THE fifth consecutive budget of this government, to be presented to parliament later today, is more than likely to be yet another timid fiscal policy statement.

Not unlike the previous three budgets under the current finance minister that have been hobbled by serious policy drift and reform inertia, this year’s budget speech will also be a statement of intent to achieve lofty goals that have completely eluded this government for the past several years, including reforming the power sector and containing the fiscal deficit.

Given electoral imperatives, the fiscal year 2012-13 is very plausibly going to be another year of abject failure on most budgetary counts, more so than in the previous three years, with an unreformed power sector continuing to guzzle over Rs1bn a day in resources and the fiscal deficit hovering around seven per cent of GDP.

In fact, this is the first of the many ‘innocent’ frauds the budgetary statement will likely contain — committing to a fiscal deficit target that will in all likelihood be around two per cent of GDP higher 12 months later. By employing overly optimistic assumptions and dubious accounting for yet another year, the finance minister will commit in parliament to a fiscal deficit target that he knows he will not be able to achieve. (In fact, even the reported fiscal deficit for the outgoing year will be misrepresented, as the power sector subsidy to the tune of 1.85 per cent of GDP will be removed from the budget deficit calculation in order to report a lower figure).

For the past two years in a row, the variance of the actual fiscal deficit over what was budgeted at the start of the year has been 40 per cent each year. Since 2009-10, measured in absolute terms, the actual outturn with regard to the deficit has been cumulatively Rs907bn over and above the amount budgeted at the start of the year — a whopping variance of five per cent of GDP in three years.

The other area where the finance minister’s speech is very likely to be economical with the truth is in characterising the election-related freebies in the budget as ‘people-friendly’ or ‘awam dost’. Untargeted subsidies, tax exemptions for the powerful, undeserving salary hikes for well-paid bureaucrats and members of the armed forces, and allocations for ‘pork barrel’ projects in the Public Sector Development Programme (PSDP) to buy the loyalties of increasingly affluent parliamentarians are hardly pro-poor measures — especially when they will be paid for not by roping delinquent sectors and individuals into the tax net but by borrowing from the central bank.

That the effects of the resulting inflation, tax and job-creation prospects by a walking-wounded economy will resonate with the populace far beyond the election cycle, should be enough reason for a supposedly ‘technocratic’ finance minister to desist from traversing this path. That he will not is unfortunate proof that his credentials as a competent technocrat or reformist are not withstanding scrutiny or any objective test of performance.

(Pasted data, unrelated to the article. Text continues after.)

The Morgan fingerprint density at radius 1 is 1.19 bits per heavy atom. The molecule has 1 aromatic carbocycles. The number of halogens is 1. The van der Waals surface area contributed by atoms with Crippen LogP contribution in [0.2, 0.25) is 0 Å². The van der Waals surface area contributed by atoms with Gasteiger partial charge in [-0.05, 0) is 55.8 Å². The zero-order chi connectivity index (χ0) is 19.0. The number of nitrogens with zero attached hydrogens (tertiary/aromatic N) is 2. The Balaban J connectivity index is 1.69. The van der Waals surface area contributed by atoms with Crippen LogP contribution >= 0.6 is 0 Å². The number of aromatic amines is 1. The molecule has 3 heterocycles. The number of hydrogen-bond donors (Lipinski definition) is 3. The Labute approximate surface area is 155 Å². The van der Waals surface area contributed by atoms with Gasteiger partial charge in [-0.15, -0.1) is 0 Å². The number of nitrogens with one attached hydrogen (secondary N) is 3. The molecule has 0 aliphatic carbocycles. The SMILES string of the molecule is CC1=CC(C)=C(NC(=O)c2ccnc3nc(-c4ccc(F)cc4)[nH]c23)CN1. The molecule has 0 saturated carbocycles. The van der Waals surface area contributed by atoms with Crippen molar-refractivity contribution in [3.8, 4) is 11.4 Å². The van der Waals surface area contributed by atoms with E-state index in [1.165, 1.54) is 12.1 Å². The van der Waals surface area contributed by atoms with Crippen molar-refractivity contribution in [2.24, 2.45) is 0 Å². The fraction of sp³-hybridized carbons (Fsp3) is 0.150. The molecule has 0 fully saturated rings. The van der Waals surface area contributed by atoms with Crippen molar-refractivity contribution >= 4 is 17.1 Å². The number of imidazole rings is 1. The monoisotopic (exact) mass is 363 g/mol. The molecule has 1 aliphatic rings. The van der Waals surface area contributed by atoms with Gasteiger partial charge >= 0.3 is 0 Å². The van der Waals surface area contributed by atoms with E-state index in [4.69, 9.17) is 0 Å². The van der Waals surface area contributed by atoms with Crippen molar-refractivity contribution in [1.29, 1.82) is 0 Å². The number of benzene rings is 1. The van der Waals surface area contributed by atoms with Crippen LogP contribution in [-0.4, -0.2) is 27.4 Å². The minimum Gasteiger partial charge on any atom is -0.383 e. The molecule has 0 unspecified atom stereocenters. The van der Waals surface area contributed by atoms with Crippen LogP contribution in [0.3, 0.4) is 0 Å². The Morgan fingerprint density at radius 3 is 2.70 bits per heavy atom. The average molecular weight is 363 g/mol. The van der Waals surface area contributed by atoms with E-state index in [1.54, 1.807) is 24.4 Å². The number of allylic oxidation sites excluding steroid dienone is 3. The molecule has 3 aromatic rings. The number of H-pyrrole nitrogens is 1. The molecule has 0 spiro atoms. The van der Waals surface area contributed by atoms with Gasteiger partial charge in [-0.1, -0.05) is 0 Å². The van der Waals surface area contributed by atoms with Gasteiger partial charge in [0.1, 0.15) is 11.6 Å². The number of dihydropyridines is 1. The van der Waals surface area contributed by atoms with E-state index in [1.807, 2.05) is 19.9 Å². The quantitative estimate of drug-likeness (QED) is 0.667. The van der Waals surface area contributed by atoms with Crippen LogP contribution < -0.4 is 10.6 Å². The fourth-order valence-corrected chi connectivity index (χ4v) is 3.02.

Under his watch, the reintroduction of tax amnesty schemes, a rejuvenated (and now flourishing) SRO culture and the bizarre exemption of stock market investment from tax scrutiny till 2014 have put paid to any notion of tax “reform” being implemented by this government.

In fact, it is in the area of taxes where the budget will contain its third — and traditional — misrepresentation: in the projection of revenues. Once again, according to media reports, a substantial increase in tax revenues is projected to come from “administrative improvements” within the Federal Board of Revenue (FBR).

While this potential avenue has become a regular feature of the FBR’s revenue assessment for the upcoming year, no one has been able to identify, much less quantify, what these improvements have been in the past three years, and how much they have yielded — if anything at all. In fact, the reality on the ground, judging by reports from the field, is that the FBR has become more corrupt and more predatory in its approach over the past three years. And yet, in the triumph of hope over experience, these elusive improvements are relied upon to deliver next year’s target.

The other usual suspects that will be employed to buttress the revenue side on paper are over-estimated Coalition Support Fund receipts, 3G license fees and, possibly, the balance payment by Etisalat for the PTCL acquisition (assuming it is recorded above-the-line).

On the expenditure side, the chronic under-estimation of government spending on untargeted subsidies is likely to continue, with large financial bailouts of corruption-infested public sector entities  another potential contributor to the eventual over-shooting of the budgetary spending target. On the flip side, governments have traditionally over-stated spending on the social sector, as reported each year to parliament, by including spending on security and law and order under poverty-alleviation expenditure.

Despite the severe budgetary constraints, and against the demands of prudent financial management, the size of the PSDP has been enhanced, with bloated allocations for “special” packages for Multan, Larkana and Karachi. The efficacy of ‘pork barrel’ projects in winning elections has been cast in serious doubt both by Pakistan’s own recent electoral history (when Shaukat Aziz tried and failed) as well as by international experience.

Despite these lacuna and flaws, a willing coalition of allies will help the PPP-led government navigate yet another underwhelming budget through a comatose parliament. That this budget will be remembered not for its innovation or commitment to reform, but only for being the fifth of an elected government (and perhaps for the magnitude of its truth deficit), is a sorry indictment.

The writer is a former economic adviser to government, and currently heads a macroeconomic consultancy based in Islamabad.

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